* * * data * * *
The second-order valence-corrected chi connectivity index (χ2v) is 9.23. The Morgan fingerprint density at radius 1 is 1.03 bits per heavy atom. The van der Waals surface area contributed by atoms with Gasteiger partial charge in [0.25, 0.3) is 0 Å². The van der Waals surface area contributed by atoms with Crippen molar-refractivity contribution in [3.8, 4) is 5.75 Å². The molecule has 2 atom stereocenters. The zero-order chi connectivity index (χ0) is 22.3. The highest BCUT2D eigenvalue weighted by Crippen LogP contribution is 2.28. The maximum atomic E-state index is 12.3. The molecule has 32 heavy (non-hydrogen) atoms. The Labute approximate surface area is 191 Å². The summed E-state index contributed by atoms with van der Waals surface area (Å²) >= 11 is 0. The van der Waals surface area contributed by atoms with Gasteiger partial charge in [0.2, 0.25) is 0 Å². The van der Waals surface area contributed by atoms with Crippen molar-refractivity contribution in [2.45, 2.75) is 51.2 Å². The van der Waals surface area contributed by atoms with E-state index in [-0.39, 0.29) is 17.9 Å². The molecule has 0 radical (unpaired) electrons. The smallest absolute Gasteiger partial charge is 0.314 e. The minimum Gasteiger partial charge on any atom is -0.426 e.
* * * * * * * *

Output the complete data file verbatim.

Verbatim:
The second-order valence-corrected chi connectivity index (χ2v) is 9.23. The Morgan fingerprint density at radius 1 is 1.03 bits per heavy atom. The van der Waals surface area contributed by atoms with Gasteiger partial charge in [0.25, 0.3) is 0 Å². The van der Waals surface area contributed by atoms with Crippen molar-refractivity contribution in [3.8, 4) is 5.75 Å². The molecule has 2 atom stereocenters. The zero-order chi connectivity index (χ0) is 22.3. The highest BCUT2D eigenvalue weighted by Crippen LogP contribution is 2.28. The maximum atomic E-state index is 12.3. The molecule has 32 heavy (non-hydrogen) atoms. The Labute approximate surface area is 191 Å². The summed E-state index contributed by atoms with van der Waals surface area (Å²) >= 11 is 0. The van der Waals surface area contributed by atoms with Gasteiger partial charge in [0.2, 0.25) is 0 Å². The van der Waals surface area contributed by atoms with Crippen molar-refractivity contribution in [2.45, 2.75) is 51.2 Å². The van der Waals surface area contributed by atoms with E-state index in [-0.39, 0.29) is 17.9 Å². The molecule has 0 radical (unpaired) electrons. The smallest absolute Gasteiger partial charge is 0.314 e. The minimum Gasteiger partial charge on any atom is -0.426 e.